Mariri and Chacrona

Mariri Vine being used in preparation of the Hoasca Tea | Photo: DMD/SG


The Mariri vine (Banisteriopsis caapi) and the Chacrona tree (Psychotria viridis) are plants that are native to the Amazon rainforest and are utilized by the Beneficent Spiritist Center União do Vegetal in the preparation of Hoasca Tea, which its members drink for the purposes of mental concentration. For a long time, these two plants have been used by people of the Amazon region in religious rituals and for purposes of healing, as a part of their cultural traditions. Chacrona was scientifically identified at the end of the 18th century; Mariri in the mid-19th century.


The preservation of these plants and self-sufficiency in their production is an essential objective of the União do Vegetal. They are cultivated in plantations of the União do Vegetal in diverse regions of Brazil. This work is done with management and cultivation techniques that respect and preserve the environment, utilizing agro-ecological principles.

The União do Vegetal has a plantation department for the cultivation of Mariri and Chacrona. The center also has a training center for people who work with the plantations, in São João da Baliza, in the state of Roraima, that provides courses for training volunteers. Additionally, there is a bank of cultivars that aims at preserving the genetic integrity of the different species and varieties of the two plants.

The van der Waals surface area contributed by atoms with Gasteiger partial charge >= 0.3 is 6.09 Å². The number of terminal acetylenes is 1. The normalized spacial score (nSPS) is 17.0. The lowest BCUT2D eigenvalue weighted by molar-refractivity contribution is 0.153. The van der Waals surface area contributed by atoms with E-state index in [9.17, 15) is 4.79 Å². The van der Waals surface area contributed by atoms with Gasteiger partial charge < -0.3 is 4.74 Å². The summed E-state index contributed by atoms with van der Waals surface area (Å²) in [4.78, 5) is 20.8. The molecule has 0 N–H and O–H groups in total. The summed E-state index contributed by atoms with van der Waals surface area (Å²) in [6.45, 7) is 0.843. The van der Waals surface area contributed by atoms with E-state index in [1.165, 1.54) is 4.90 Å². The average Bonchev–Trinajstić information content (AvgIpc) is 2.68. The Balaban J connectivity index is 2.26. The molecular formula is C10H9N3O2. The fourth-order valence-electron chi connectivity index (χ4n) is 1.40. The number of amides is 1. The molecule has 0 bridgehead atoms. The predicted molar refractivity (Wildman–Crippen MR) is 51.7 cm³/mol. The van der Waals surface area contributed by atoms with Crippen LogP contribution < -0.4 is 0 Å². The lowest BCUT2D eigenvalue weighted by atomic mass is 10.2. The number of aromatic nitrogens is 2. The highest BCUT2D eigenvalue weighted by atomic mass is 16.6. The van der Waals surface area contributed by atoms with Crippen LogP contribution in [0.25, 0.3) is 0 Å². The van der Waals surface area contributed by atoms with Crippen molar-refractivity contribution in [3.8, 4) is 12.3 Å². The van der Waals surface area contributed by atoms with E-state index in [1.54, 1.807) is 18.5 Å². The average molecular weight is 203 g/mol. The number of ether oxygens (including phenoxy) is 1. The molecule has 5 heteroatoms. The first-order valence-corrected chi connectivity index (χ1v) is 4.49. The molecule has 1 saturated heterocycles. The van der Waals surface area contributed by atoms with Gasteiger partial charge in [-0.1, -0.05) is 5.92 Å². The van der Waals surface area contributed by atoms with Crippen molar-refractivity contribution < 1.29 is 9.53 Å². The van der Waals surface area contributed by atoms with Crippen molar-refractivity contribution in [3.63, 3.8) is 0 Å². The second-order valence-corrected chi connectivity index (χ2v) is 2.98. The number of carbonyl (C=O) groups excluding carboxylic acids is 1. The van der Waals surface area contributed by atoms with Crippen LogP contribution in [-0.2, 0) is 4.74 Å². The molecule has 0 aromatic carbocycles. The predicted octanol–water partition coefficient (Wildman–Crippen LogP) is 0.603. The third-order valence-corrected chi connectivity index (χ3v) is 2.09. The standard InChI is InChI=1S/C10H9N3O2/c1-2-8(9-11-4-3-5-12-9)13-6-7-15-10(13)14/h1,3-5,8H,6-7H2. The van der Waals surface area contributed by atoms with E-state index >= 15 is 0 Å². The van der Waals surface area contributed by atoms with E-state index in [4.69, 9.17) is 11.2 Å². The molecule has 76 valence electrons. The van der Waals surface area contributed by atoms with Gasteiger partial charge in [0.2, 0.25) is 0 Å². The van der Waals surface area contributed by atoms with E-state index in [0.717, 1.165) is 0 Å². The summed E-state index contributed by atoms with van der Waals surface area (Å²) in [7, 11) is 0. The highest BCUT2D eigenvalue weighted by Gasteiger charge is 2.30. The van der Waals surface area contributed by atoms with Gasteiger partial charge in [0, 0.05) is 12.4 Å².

Chacrona leaf used in a preparation of Hoasca Tea | Photo: DMD/SG.

Novo Encanto Association

For the preservation and plantation of the two plants utilized in the preparation of Hoasca Tea, the União do Vegetal has a partnership with the Novo Encanto (New Enchantment) Association of Ecological Development. Novo Encanto is a Brazilian non-profit organization, which received the OSCIP qualification in 2010 (Civil Society Organization in the Public Interest). The association was created by members of the UDV and originated from the acquisition of the rubber-tapping region named Novo Encanto, on the border of Amazonas and Acre.

“Note: In the English translation it was decided to preserve some words that are part of the UDV dialect in its original language, Portuguese.”